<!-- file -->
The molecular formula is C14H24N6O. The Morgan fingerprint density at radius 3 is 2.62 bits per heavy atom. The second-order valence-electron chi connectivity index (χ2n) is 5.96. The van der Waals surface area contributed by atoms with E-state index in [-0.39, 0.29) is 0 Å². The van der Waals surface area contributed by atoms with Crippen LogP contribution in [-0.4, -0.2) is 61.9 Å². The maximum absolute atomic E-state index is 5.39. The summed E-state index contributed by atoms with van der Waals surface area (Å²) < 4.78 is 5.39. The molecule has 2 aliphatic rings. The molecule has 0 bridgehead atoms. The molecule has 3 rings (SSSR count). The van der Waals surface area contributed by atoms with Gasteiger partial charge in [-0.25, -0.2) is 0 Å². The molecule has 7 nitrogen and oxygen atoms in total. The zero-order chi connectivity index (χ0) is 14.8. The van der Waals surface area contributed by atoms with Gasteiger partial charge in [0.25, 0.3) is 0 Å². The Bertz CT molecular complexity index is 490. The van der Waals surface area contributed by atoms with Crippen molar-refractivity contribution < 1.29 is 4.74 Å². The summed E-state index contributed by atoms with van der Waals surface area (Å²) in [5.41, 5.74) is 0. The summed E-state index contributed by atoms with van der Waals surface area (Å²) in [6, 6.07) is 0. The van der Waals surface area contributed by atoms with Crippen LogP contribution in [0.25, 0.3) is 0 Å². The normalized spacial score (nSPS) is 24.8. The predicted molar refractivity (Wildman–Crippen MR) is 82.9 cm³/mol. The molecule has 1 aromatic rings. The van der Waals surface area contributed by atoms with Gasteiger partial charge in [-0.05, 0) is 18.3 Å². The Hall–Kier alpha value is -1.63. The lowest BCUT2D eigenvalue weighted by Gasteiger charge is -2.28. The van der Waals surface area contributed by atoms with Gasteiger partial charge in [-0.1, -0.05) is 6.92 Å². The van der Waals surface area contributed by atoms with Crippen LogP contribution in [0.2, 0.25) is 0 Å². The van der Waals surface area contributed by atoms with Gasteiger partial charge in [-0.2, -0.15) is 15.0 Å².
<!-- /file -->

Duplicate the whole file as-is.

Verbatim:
The molecular formula is C14H24N6O. The Morgan fingerprint density at radius 3 is 2.62 bits per heavy atom. The second-order valence-electron chi connectivity index (χ2n) is 5.96. The van der Waals surface area contributed by atoms with E-state index in [-0.39, 0.29) is 0 Å². The van der Waals surface area contributed by atoms with Crippen LogP contribution in [-0.4, -0.2) is 61.9 Å². The maximum absolute atomic E-state index is 5.39. The summed E-state index contributed by atoms with van der Waals surface area (Å²) < 4.78 is 5.39. The molecule has 2 aliphatic rings. The molecule has 0 bridgehead atoms. The molecule has 3 rings (SSSR count). The van der Waals surface area contributed by atoms with Gasteiger partial charge in [-0.25, -0.2) is 0 Å². The molecule has 7 nitrogen and oxygen atoms in total. The zero-order chi connectivity index (χ0) is 14.8. The van der Waals surface area contributed by atoms with Gasteiger partial charge in [0.25, 0.3) is 0 Å². The Bertz CT molecular complexity index is 490. The van der Waals surface area contributed by atoms with Crippen molar-refractivity contribution < 1.29 is 4.74 Å². The summed E-state index contributed by atoms with van der Waals surface area (Å²) in [5.41, 5.74) is 0. The summed E-state index contributed by atoms with van der Waals surface area (Å²) in [6, 6.07) is 0. The van der Waals surface area contributed by atoms with Crippen LogP contribution in [0.25, 0.3) is 0 Å². The normalized spacial score (nSPS) is 24.8. The predicted molar refractivity (Wildman–Crippen MR) is 82.9 cm³/mol. The molecule has 1 aromatic rings. The van der Waals surface area contributed by atoms with Gasteiger partial charge in [-0.05, 0) is 18.3 Å². The Hall–Kier alpha value is -1.63. The lowest BCUT2D eigenvalue weighted by Gasteiger charge is -2.28. The van der Waals surface area contributed by atoms with Gasteiger partial charge in [-0.1, -0.05) is 6.92 Å². The van der Waals surface area contributed by atoms with Crippen LogP contribution in [0.2, 0.25) is 0 Å². The van der Waals surface area contributed by atoms with Gasteiger partial charge in [-0.2, -0.15) is 15.0 Å².